Beijing seeks more control of supply and prices of rare metals

January 03, 2022 08:46

Beijing’s creation last month of a new group that will produce more than a third of its rare metals shows it wants more control over global supply and pricing of these strategic materials and the ability to use them in a trade war.

The new group is a merger of Minmetals Rare Earth, Chinalco Rare Earths & Metals Co and China Southern Rare Group Co. The group has not been named. It is based in Ganzhou, Jiangxi province, a national centre for production of the 17 minerals used in smart electronic devices, electric cars and military equipment.

The biggest shareholder is China State Assets Supervision and Administration Commission, which owns a stake of 31.12 per cent. The new group will control 37.6 per cent of China’s rare metals mining, including nearly 70 per cent of its heavy raw metals. It will own resources in Jiangxi, Sichuan, Hunan, Guangxi and Shandong.

It becomes the second biggest company in the field in the country, after China Northern Rare Earth Group, which is based in Baotou, Inner Mongolia and listed on the Shanghai Stock Exchange.

According to a report by the U.S. Geological Survey in 2015, China has 55 million tonnes in reserves of rare metals, out of the 130 million in the world, ranking number one. It is the only country with reserves of all 17 minerals.

This gives it rare bargaining power in the world market. In 1992, Deng Xiaoping said: “The Middle East has oil, China has rare metals.” In a trade war with the United States, Japan or other countries, they would be a potent weapon.

In a bulletin in May 2019, the National Development and Reform Commission said: “Will rare earths become China’s counter-weapon against the U.S.’ unwarranted suppression? What I can tell you is that, if anyone wants to use products made from rare earth to curb the development of China, the whole Chinese people will not be happy.”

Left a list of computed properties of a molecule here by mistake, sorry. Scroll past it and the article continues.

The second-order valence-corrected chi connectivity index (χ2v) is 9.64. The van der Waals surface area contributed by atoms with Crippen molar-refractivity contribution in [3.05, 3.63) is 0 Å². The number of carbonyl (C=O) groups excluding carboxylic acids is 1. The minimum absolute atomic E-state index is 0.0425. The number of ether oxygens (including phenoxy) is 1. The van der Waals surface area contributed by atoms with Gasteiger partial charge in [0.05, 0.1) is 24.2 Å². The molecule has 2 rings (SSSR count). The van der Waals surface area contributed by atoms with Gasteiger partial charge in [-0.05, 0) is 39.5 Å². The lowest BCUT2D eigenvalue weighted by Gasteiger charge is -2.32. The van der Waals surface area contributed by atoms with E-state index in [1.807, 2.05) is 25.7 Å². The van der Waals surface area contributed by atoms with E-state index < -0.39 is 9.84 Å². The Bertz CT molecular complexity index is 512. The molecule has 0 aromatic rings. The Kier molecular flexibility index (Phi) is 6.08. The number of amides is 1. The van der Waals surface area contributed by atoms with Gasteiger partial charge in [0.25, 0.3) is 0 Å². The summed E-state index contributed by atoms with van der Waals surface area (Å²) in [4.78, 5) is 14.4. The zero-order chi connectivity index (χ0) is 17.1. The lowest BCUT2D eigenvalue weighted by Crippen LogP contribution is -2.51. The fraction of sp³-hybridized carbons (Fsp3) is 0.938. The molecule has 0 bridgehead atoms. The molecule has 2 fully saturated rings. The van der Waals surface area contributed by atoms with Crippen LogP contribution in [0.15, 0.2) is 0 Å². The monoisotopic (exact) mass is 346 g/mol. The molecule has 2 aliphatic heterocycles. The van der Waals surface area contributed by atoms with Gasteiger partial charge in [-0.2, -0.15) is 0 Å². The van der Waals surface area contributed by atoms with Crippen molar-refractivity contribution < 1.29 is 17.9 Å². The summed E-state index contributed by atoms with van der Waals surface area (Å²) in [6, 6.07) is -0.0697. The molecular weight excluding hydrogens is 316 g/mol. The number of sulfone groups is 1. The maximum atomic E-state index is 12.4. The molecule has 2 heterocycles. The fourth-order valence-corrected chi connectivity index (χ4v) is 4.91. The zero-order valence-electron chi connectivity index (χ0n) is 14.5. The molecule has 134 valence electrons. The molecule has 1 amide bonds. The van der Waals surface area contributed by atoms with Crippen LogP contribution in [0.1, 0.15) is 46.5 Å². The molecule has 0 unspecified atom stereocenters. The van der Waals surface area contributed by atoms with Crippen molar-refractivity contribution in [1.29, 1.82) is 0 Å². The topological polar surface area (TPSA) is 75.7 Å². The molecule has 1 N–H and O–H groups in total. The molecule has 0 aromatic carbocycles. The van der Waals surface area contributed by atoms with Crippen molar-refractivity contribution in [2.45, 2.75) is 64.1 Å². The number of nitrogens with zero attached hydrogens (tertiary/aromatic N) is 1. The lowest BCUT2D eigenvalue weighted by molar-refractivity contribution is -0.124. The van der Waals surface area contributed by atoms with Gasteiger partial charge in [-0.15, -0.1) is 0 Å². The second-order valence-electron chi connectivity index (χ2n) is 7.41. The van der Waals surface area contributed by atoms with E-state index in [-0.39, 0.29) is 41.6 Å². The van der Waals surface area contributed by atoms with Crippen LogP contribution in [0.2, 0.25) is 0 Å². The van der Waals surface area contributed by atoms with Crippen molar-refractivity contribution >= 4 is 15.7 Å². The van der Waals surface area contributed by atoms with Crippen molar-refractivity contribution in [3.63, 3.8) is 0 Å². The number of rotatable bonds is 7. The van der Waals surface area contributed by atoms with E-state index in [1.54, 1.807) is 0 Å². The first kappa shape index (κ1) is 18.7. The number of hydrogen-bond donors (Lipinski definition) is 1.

The rationale for the new group was laid out on March 1 last year by Xiao Yaqing, Minister of Industry and Information Technology and formerly head of Chinalco.

“Our rare earths do not sell at the ‘rare’ price but at the ‘earth’ price because of competitive bidding, which wasted the precious resources,” Xiao told a news briefing in Beijing. “The government should play a role in maintaining market order, loosen what can be loosened and control what should be controlled.

“Some companies are producing excessive amounts of rare metals, causing environmental issues and leading to low resource utilization rates,” he said. Other problems are smuggling and illegal mining.

During 2021, prices of rare earths were erratic. That of praseodymium-neodymium reached record levels because of strong demand from makers of electric cars. But those of cerium and lanthanum, used in catalysts for oil refining, were depressed due to abundant supply.

Zhou Lisha, a researcher with the Institute for State-Owned Enterprises at Tsinghua University said that the new group would increase investment, strengthen research and development and promote the sector’s shift toward more value-added and technology-intensive growth.

“It will increase the influence of market leaders, facilitate phasing out of outdated capacity for better allocation of resources and spur high-quality development in the sector,” she said.

In 2014, China accounted for 86 per cent of global output of rare metals. This dominance alarmed countries in the West, whose industries rely on the materials. In the 1980s, the U.S. used to be the world’s largest producer but closed mines because of the high cost and heavy environmental damage.

Since 2014, production abroad has increased faster than in China. In 2020, the U.S. produced 38,000 tonnes, 36 per cent higher than in 2019. Output in Myanmar in 2020 reached 30,000 tonnes, up 20 per cent, and in Madagascar 8,000 tonnes, double that in 2019. China’s production in 2020 was 140,000 tonnes, up six per cent year-on-year, giving it a 58.3 per cent share of global output.

This reduction in market share limits Beijing’s ability to use rare metals as a tool in a trade war. Many of them are used in intermediate and downstream products, often made in third countries, before being shipped to the U.S. Restrictions would also tell customers that China was an unreliable supplier.

In any event, the formation of the new group is a step in preparing Beijing for such a conflict.

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A Hong Kong-based writer, teacher and speaker.